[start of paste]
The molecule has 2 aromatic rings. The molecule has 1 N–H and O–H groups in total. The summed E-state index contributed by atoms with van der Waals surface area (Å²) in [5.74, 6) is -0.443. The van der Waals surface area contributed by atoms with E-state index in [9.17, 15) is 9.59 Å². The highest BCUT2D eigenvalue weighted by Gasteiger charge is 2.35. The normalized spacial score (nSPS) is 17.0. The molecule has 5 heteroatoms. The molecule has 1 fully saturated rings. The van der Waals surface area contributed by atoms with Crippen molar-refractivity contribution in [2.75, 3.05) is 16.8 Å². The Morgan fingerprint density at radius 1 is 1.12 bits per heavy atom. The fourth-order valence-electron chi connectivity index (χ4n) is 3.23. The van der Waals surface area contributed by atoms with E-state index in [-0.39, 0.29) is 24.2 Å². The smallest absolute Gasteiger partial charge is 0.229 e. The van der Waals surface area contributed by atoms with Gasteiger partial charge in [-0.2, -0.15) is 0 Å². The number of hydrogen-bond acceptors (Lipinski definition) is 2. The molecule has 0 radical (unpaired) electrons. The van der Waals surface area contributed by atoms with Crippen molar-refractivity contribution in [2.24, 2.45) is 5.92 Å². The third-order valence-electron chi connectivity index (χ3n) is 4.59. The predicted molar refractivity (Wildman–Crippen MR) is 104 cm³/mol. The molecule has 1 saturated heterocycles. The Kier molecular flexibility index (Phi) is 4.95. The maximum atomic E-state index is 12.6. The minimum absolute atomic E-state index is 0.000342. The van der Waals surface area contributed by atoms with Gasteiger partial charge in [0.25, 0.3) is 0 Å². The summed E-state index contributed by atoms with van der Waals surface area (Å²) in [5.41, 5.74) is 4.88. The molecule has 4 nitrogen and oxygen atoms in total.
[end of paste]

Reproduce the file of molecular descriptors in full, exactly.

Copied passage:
The molecule has 2 aromatic rings. The molecule has 1 N–H and O–H groups in total. The summed E-state index contributed by atoms with van der Waals surface area (Å²) in [5.74, 6) is -0.443. The van der Waals surface area contributed by atoms with E-state index in [9.17, 15) is 9.59 Å². The highest BCUT2D eigenvalue weighted by Gasteiger charge is 2.35. The normalized spacial score (nSPS) is 17.0. The molecule has 5 heteroatoms. The molecule has 1 fully saturated rings. The van der Waals surface area contributed by atoms with Crippen molar-refractivity contribution in [2.75, 3.05) is 16.8 Å². The Morgan fingerprint density at radius 1 is 1.12 bits per heavy atom. The fourth-order valence-electron chi connectivity index (χ4n) is 3.23. The van der Waals surface area contributed by atoms with E-state index in [-0.39, 0.29) is 24.2 Å². The smallest absolute Gasteiger partial charge is 0.229 e. The van der Waals surface area contributed by atoms with Gasteiger partial charge in [-0.2, -0.15) is 0 Å². The number of hydrogen-bond acceptors (Lipinski definition) is 2. The molecule has 0 radical (unpaired) electrons. The van der Waals surface area contributed by atoms with Crippen molar-refractivity contribution in [2.24, 2.45) is 5.92 Å². The third-order valence-electron chi connectivity index (χ3n) is 4.59. The predicted molar refractivity (Wildman–Crippen MR) is 104 cm³/mol. The molecule has 1 saturated heterocycles. The Kier molecular flexibility index (Phi) is 4.95. The maximum atomic E-state index is 12.6. The minimum absolute atomic E-state index is 0.000342. The van der Waals surface area contributed by atoms with Gasteiger partial charge in [0.25, 0.3) is 0 Å². The summed E-state index contributed by atoms with van der Waals surface area (Å²) in [5.41, 5.74) is 4.88. The molecule has 4 nitrogen and oxygen atoms in total.